Reduction in human-induced seismic noise during the pandemic lockdown

Change between December 2019 and May 2020 of the amplitude of vibrations (ground
Change between December 2019 and May 2020 of the amplitude of vibrations (ground movement caused by human activity) detected by seismic sensors in different cities. Each line shows the variations in amplitude in each city. Each pixel represents one day. White dots correspond to the start of lockdown in each given city. In blue are low vibration amplitudes, observed more frequently after lockdown began, but also during this year’s New Year celebrations and on the weekends. © Thomas Lecocq et al.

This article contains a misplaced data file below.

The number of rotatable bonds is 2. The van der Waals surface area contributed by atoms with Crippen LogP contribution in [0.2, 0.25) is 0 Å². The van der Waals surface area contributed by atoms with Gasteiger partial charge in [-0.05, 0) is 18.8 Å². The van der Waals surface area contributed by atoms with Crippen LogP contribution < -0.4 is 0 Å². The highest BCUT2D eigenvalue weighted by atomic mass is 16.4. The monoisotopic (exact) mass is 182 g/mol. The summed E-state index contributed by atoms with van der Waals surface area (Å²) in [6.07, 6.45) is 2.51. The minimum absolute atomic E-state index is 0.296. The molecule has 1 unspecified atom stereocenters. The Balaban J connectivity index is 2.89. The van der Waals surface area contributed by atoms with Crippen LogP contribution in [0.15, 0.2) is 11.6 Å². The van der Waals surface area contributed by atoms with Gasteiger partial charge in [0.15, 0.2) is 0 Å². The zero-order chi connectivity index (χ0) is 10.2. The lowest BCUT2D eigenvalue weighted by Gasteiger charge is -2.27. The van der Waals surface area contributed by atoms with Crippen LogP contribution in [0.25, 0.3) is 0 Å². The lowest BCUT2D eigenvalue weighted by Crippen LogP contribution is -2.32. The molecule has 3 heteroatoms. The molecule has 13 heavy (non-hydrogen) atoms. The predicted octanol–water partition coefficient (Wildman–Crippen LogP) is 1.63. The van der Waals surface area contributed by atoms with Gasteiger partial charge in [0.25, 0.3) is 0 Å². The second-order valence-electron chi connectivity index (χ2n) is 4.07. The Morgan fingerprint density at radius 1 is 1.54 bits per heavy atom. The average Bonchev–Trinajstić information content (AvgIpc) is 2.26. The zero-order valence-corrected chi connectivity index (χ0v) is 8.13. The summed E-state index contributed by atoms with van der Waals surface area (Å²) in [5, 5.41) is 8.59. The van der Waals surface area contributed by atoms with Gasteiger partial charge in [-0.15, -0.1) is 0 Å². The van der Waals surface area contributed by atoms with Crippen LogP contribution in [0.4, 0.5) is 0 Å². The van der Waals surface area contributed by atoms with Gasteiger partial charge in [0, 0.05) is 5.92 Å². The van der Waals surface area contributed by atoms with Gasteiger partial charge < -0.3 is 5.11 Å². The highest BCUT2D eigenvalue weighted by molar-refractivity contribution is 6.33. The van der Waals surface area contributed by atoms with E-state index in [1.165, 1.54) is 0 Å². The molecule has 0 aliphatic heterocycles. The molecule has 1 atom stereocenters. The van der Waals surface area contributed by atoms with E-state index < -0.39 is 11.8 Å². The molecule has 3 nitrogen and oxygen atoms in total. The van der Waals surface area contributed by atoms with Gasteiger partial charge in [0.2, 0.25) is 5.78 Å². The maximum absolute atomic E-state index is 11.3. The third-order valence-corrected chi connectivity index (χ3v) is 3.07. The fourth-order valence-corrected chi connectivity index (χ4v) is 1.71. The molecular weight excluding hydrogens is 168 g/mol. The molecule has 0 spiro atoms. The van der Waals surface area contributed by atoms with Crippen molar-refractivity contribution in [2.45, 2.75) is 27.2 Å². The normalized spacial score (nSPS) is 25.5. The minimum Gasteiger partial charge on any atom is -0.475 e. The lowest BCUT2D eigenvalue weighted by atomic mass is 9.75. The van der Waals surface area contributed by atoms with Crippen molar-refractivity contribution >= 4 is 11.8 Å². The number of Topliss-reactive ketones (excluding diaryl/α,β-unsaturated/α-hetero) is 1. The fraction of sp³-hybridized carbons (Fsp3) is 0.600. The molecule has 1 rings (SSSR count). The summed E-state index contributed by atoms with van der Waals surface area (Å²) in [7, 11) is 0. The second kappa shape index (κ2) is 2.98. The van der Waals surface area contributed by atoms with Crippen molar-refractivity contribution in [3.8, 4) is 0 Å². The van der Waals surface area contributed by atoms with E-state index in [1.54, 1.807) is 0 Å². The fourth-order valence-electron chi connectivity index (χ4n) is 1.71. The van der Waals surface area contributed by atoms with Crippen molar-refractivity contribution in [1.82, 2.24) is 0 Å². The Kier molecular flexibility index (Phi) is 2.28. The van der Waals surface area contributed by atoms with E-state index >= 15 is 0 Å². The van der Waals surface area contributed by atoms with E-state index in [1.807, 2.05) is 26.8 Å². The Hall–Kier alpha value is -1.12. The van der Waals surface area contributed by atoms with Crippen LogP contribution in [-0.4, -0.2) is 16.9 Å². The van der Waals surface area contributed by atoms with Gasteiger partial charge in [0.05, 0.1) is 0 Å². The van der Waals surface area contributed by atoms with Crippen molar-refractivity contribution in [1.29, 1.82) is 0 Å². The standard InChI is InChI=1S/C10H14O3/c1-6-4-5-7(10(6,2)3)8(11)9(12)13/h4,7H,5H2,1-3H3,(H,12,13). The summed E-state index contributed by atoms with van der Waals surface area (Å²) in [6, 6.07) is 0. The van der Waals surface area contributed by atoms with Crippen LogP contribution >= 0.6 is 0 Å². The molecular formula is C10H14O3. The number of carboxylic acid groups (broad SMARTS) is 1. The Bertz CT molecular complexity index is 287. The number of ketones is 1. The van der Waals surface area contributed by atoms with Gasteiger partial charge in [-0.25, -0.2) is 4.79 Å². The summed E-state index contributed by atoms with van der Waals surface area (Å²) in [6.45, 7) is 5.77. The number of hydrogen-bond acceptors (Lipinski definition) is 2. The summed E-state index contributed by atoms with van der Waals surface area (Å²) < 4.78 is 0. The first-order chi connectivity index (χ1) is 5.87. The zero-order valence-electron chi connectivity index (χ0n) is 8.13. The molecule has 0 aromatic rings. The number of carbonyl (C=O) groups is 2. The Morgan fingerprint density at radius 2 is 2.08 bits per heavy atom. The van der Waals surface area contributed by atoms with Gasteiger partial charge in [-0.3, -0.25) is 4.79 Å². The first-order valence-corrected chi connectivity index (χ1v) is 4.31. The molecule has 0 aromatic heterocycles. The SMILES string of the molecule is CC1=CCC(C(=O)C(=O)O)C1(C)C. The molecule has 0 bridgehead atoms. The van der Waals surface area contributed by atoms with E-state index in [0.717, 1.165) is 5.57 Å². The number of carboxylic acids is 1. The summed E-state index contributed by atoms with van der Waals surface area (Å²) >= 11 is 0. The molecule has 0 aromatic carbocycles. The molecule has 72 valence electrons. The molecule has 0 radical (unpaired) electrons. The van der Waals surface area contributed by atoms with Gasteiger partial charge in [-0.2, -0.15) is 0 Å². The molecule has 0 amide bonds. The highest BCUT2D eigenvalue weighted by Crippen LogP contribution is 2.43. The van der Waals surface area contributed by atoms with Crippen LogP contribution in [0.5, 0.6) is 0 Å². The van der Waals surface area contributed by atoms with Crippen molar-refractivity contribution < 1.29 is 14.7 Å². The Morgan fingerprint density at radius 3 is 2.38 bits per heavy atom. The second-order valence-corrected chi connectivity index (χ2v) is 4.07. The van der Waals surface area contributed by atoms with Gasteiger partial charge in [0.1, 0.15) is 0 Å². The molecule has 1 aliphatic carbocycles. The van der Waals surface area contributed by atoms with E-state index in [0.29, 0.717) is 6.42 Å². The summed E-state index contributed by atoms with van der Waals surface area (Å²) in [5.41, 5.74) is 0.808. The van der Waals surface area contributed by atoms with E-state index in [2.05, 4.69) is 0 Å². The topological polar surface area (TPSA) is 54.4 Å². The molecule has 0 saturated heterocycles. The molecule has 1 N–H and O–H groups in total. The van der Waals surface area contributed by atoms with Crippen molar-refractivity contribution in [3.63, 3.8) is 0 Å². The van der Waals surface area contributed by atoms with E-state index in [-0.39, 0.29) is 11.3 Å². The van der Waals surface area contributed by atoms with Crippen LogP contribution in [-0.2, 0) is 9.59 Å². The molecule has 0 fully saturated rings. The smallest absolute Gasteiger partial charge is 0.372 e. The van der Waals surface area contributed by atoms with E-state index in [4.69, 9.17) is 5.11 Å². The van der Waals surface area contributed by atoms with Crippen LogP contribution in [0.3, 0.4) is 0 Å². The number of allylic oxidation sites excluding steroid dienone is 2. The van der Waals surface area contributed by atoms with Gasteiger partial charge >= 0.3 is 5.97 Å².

A team of 76 seismologists, including several French scientists from the CNRS, the Paris Institute of Earth Physics (IPGP), Université de Paris, Université de Strasbourg and the French National Research Institute for Sustainable Development (IRD) 1 discovered that the lockdown measures used in the fight against the spread of COVID-19 have led to a 50% reduction in seismic noise due to human activity across the globe between January-June 2020. The seismologists were taken aback by the extent of the reduction and the hitherto unexpected impact human activity has on the subsurface. By analysing data from more than 300 seismic stations worldwide, the scientists were able to observe the decrease, even identifying the "wave" of lockdowns moving through China, then through Italy to finally reach the rest of the world. This seismic quiet is due to the physical distancing measures set up by public authorities, the reduction in economic and industrial activity as well as in tourism and travel. In addition to this unexpected discovery, the findings published on 24 July 2020 in an article in Science, help to better quantify seismic noise caused by human activity. The researchers suggest using seismic noise to monitor this activity as an alternative to the use of personal data. These measures may also lead to a better understanding of certain natural phenomena normally drowned out by the seismic noise.